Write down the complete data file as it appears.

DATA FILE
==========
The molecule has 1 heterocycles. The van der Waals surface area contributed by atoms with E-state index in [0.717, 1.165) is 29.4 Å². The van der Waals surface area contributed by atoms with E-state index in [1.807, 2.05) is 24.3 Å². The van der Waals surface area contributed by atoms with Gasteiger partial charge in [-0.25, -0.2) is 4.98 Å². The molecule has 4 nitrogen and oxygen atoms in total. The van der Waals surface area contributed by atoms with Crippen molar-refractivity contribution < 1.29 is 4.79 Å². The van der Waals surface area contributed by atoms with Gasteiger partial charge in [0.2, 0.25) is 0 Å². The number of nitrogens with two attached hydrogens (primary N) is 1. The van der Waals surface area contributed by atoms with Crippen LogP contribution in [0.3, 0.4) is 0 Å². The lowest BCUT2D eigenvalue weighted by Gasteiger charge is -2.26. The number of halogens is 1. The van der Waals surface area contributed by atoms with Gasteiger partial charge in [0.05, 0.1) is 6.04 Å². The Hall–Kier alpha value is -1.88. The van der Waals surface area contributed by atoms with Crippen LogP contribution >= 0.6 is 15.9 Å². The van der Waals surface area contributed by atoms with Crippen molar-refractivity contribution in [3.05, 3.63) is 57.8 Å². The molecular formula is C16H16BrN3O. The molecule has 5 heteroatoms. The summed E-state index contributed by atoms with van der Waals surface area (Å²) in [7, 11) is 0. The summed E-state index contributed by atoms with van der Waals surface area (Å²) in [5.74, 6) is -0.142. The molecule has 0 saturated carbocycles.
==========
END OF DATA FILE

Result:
The molecule has 1 heterocycles. The van der Waals surface area contributed by atoms with E-state index in [0.717, 1.165) is 29.4 Å². The van der Waals surface area contributed by atoms with E-state index in [1.807, 2.05) is 24.3 Å². The van der Waals surface area contributed by atoms with Gasteiger partial charge in [-0.25, -0.2) is 4.98 Å². The molecule has 4 nitrogen and oxygen atoms in total. The van der Waals surface area contributed by atoms with Crippen molar-refractivity contribution < 1.29 is 4.79 Å². The van der Waals surface area contributed by atoms with Gasteiger partial charge in [0.2, 0.25) is 0 Å². The number of nitrogens with two attached hydrogens (primary N) is 1. The van der Waals surface area contributed by atoms with Crippen LogP contribution in [0.3, 0.4) is 0 Å². The lowest BCUT2D eigenvalue weighted by Gasteiger charge is -2.26. The number of halogens is 1. The van der Waals surface area contributed by atoms with Gasteiger partial charge in [0.05, 0.1) is 6.04 Å². The Hall–Kier alpha value is -1.88. The van der Waals surface area contributed by atoms with Crippen LogP contribution >= 0.6 is 15.9 Å². The van der Waals surface area contributed by atoms with Crippen molar-refractivity contribution in [3.05, 3.63) is 57.8 Å². The molecular formula is C16H16BrN3O. The molecule has 5 heteroatoms. The summed E-state index contributed by atoms with van der Waals surface area (Å²) in [7, 11) is 0. The summed E-state index contributed by atoms with van der Waals surface area (Å²) in [5.74, 6) is -0.142. The molecule has 0 saturated carbocycles.